When I wrote “if anyone has actually run the numbers, I haven't seen their work” I was thinking “built an economic model of the transformation required to move the world away from fossil fuels.” It seems to me direly important that we do so.
We’ve been talking about natural gas. We know that as various subsidies are removed the price of natural gas will rise. (By the way, the USA has a production subsidy, the depletion allowance.) Ideally, users of natural gas as fuel will, therefore, replace their systems with some combination of heat pumps and electric furnaces. Many furnace owners quite literally cannot afford to upgrade their systems. Others may be able to afford the change but will be adversely affected by it. All businesses in this area will be in competition with international businesses that have not converted their systems. So subsidies and, probably, tariffs will be needed for this change to be carried out in an equitable way.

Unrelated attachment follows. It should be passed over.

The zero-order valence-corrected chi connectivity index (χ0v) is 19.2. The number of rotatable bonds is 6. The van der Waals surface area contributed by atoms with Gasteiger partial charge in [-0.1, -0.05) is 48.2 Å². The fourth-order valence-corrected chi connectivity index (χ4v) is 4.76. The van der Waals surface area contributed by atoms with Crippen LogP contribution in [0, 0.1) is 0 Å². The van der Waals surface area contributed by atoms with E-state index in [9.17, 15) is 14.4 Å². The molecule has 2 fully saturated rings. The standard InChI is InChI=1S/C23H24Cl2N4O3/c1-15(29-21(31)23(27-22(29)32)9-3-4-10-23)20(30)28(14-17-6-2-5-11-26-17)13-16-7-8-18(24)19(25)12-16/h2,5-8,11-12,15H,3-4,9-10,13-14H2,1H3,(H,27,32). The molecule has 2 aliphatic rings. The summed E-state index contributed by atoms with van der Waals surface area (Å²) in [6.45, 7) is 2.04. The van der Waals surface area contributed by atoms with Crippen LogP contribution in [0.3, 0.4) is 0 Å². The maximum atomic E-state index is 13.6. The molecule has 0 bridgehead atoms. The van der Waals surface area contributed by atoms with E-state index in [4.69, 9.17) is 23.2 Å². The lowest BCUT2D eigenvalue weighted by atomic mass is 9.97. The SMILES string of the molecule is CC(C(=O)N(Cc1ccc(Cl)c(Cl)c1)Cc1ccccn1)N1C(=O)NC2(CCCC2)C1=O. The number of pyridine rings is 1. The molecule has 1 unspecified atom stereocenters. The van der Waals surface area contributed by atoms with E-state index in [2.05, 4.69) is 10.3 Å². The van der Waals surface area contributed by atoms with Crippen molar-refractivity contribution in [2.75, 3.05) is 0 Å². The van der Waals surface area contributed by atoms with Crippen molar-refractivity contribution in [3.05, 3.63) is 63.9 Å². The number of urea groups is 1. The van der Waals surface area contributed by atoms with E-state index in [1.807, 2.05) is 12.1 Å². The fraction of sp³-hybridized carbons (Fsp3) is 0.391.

Natural gas is also used for transportation, and natural gas liquids are used as a chemical feedstock for plastics manufacture. DOE’s Energy Information Agency does not even know the amount of NGLs that are used in plastics manufacture; probably no-one does.
The scale of this problem is vast. In the USA, there are tens of millions of single-family homes with gas furnaces. If fuel prices spike sufficiently, there is likely to be a voter backlash against the conversion. There is going to be resistance in any event.
The scale of the mobilization required to decarbonize the economy will be vast and it must be done very quickly. Back in 1991, Al Gore said we needed the equivalent of a Manhattan Project to guide the change. Time has gone by, and the urgency is much great. Now we need a mobilization equivalent to that required for a total war.
If this is going to be done at all, we need the best planning possible. Hence, we need models, and I am not aware of anyone who has built even the prototypes of those models.
Enough of an answer?